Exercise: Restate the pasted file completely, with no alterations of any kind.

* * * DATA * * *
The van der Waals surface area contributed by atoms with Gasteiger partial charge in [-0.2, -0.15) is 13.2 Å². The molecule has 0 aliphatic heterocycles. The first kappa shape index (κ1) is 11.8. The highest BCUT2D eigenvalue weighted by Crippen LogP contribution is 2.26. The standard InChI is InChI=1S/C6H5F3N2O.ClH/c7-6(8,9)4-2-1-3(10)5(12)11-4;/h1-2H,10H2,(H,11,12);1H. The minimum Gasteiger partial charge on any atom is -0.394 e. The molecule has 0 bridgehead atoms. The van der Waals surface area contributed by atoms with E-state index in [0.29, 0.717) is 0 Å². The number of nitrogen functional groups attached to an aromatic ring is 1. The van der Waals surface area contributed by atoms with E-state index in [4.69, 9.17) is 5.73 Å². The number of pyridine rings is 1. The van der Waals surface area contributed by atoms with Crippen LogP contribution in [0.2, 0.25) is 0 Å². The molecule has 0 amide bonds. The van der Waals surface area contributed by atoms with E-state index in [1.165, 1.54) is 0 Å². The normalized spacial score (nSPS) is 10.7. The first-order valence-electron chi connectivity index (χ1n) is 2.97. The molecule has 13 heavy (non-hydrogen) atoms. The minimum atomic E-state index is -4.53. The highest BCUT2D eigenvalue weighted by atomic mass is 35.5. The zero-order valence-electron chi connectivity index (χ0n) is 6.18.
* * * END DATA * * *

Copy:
The van der Waals surface area contributed by atoms with Gasteiger partial charge in [-0.2, -0.15) is 13.2 Å². The molecule has 0 aliphatic heterocycles. The first kappa shape index (κ1) is 11.8. The highest BCUT2D eigenvalue weighted by Crippen LogP contribution is 2.26. The standard InChI is InChI=1S/C6H5F3N2O.ClH/c7-6(8,9)4-2-1-3(10)5(12)11-4;/h1-2H,10H2,(H,11,12);1H. The minimum Gasteiger partial charge on any atom is -0.394 e. The molecule has 0 bridgehead atoms. The van der Waals surface area contributed by atoms with E-state index in [0.29, 0.717) is 0 Å². The number of nitrogen functional groups attached to an aromatic ring is 1. The van der Waals surface area contributed by atoms with E-state index in [4.69, 9.17) is 5.73 Å². The number of pyridine rings is 1. The van der Waals surface area contributed by atoms with Crippen LogP contribution in [0.2, 0.25) is 0 Å². The molecule has 0 amide bonds. The van der Waals surface area contributed by atoms with E-state index in [1.165, 1.54) is 0 Å². The normalized spacial score (nSPS) is 10.7. The first-order valence-electron chi connectivity index (χ1n) is 2.97. The molecule has 13 heavy (non-hydrogen) atoms. The minimum atomic E-state index is -4.53. The highest BCUT2D eigenvalue weighted by atomic mass is 35.5. The zero-order valence-electron chi connectivity index (χ0n) is 6.18.